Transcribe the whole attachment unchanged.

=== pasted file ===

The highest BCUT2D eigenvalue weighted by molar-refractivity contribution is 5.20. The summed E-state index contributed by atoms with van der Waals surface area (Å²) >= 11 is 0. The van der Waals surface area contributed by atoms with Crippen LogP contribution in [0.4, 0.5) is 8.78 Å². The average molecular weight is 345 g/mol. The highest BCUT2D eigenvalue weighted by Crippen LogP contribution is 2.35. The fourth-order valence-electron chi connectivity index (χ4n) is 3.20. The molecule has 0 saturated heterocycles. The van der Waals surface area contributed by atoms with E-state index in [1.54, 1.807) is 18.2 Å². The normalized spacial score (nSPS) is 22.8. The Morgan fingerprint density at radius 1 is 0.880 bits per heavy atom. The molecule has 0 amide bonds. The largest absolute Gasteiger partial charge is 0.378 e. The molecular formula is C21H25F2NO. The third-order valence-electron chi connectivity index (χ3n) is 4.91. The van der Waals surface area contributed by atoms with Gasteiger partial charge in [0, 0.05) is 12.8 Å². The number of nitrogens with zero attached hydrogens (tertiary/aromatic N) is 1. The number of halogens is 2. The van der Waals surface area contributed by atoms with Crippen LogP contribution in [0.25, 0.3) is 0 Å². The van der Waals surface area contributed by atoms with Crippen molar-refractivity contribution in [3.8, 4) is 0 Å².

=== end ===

The highest BCUT2D eigenvalue weighted by molar-refractivity contribution is 5.20. The summed E-state index contributed by atoms with van der Waals surface area (Å²) >= 11 is 0. The van der Waals surface area contributed by atoms with Crippen LogP contribution in [0.4, 0.5) is 8.78 Å². The average molecular weight is 345 g/mol. The highest BCUT2D eigenvalue weighted by Crippen LogP contribution is 2.35. The fourth-order valence-electron chi connectivity index (χ4n) is 3.20. The molecule has 0 saturated heterocycles. The van der Waals surface area contributed by atoms with E-state index in [1.54, 1.807) is 18.2 Å². The normalized spacial score (nSPS) is 22.8. The Morgan fingerprint density at radius 1 is 0.880 bits per heavy atom. The molecule has 0 amide bonds. The largest absolute Gasteiger partial charge is 0.378 e. The molecular formula is C21H25F2NO. The third-order valence-electron chi connectivity index (χ3n) is 4.91. The van der Waals surface area contributed by atoms with Gasteiger partial charge in [0, 0.05) is 12.8 Å². The number of nitrogens with zero attached hydrogens (tertiary/aromatic N) is 1. The number of halogens is 2. The van der Waals surface area contributed by atoms with Crippen LogP contribution in [0.25, 0.3) is 0 Å². The van der Waals surface area contributed by atoms with Crippen molar-refractivity contribution in [3.8, 4) is 0 Å².